- Apr 12, 2001
Apple today held a questions-and-answers session with reporters regarding its new child safety features, and during the briefing, Apple confirmed that it would be open to expanding the features to third-party apps in the future.
As a refresher, Apple unveiled three new child safety features coming to future versions of iOS 15, iPadOS 15, macOS Monterey, and/or watchOS 8.
Apple's New Child Safety Features
First, an optional Communication Safety feature in the Messages app on iPhone, iPad, and Mac can warn children and their parents when receiving or sending sexually explicit photos. When the feature is enabled, Apple said the Messages app will use on-device machine learning to analyze image attachments, and if a photo is determined to be sexually explicit, the photo will be automatically blurred and the child will be warned.
Second, Apple will be able to detect known Child Sexual Abuse Material (CSAM) images stored in iCloud Photos, enabling Apple to report these instances to the National Center for Missing and Exploited Children (NCMEC), a non-profit organization that works in collaboration with U.S. law enforcement agencies. Apple confirmed today that the process will only apply to photos being uploaded to iCloud Photos and not videos.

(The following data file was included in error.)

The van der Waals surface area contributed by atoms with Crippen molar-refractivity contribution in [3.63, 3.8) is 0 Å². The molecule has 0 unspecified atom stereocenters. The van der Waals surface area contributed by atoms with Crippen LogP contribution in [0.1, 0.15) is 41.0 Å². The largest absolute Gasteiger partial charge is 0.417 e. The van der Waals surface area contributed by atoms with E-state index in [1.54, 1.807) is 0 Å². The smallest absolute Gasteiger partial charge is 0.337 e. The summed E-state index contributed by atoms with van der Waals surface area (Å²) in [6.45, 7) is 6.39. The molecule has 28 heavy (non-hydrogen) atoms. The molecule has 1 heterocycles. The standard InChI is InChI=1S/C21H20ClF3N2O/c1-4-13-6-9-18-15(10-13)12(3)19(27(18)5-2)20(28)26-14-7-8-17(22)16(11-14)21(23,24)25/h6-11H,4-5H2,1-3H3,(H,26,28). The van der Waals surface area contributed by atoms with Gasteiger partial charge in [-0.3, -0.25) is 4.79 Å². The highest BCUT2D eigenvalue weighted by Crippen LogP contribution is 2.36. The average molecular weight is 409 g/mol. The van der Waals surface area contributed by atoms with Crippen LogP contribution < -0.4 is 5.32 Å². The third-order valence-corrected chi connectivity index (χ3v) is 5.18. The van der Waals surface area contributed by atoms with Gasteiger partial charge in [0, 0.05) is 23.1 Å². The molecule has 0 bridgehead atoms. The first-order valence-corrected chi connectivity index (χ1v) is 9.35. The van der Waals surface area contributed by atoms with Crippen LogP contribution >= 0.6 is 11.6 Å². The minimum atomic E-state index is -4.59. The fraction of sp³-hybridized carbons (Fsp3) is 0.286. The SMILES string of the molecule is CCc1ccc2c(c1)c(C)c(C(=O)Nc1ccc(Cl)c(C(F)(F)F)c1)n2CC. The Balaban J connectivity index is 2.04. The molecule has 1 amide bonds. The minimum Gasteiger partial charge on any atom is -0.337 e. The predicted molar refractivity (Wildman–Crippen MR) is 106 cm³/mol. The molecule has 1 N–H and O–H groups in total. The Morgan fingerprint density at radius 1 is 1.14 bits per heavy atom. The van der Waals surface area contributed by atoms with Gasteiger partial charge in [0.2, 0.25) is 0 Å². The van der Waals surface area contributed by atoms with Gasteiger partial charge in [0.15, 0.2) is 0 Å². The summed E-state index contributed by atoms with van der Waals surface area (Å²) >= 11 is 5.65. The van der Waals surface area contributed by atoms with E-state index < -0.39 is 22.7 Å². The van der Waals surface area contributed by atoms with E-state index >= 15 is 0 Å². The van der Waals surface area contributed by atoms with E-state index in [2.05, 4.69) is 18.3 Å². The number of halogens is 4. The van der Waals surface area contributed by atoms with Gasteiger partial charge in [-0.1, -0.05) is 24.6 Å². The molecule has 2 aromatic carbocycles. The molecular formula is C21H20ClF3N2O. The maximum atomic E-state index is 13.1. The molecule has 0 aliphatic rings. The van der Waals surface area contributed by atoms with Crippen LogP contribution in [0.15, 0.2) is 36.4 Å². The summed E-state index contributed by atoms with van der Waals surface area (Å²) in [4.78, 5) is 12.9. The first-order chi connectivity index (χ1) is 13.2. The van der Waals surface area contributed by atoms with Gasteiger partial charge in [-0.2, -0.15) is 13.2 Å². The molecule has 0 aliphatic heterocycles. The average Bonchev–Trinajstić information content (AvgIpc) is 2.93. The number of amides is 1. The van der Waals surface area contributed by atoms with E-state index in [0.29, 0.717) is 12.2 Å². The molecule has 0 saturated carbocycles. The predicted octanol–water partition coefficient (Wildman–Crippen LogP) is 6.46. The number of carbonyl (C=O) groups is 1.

Third, Apple will be expanding guidance in Siri and Spotlight Search across devices by providing additional resources to help children and parents stay safe online and get help with unsafe situations. For example, users who ask Siri how they can report CSAM or child exploitation will be pointed to resources for where and how to file a report.
Expansion to Third-Party Apps
Apple said that while it does not have anything to share today in terms of an announcement, expanding the child safety features to third parties so that users are even more broadly protected would be a desirable goal. Apple did not provide any specific examples, but one possibility could be the Communication Safety feature being made available to apps like Snapchat, Instagram, or WhatsApp so that sexually explicit photos received by a child are blurred.
Another possibility is that Apple's known CSAM detection system could be expanded to third-party apps that upload photos elsewhere than iCloud Photos.
Apple did not provide a timeframe as to when the child safety features could expand to third parties, noting that it has still has to complete testing and deployment of the features, and the company also said it would need to ensure that any potential expansion would not undermine the privacy properties or effectiveness of the features.
Broadly speaking, Apple said expanding features to third parties is the company's general approach and has been ever since it introduced support for third-party apps with the introduction of the App Store on iPhone OS 2 in 2008.
Article Link: Apple Open to Expanding New Child Safety Features to Third-Party Apps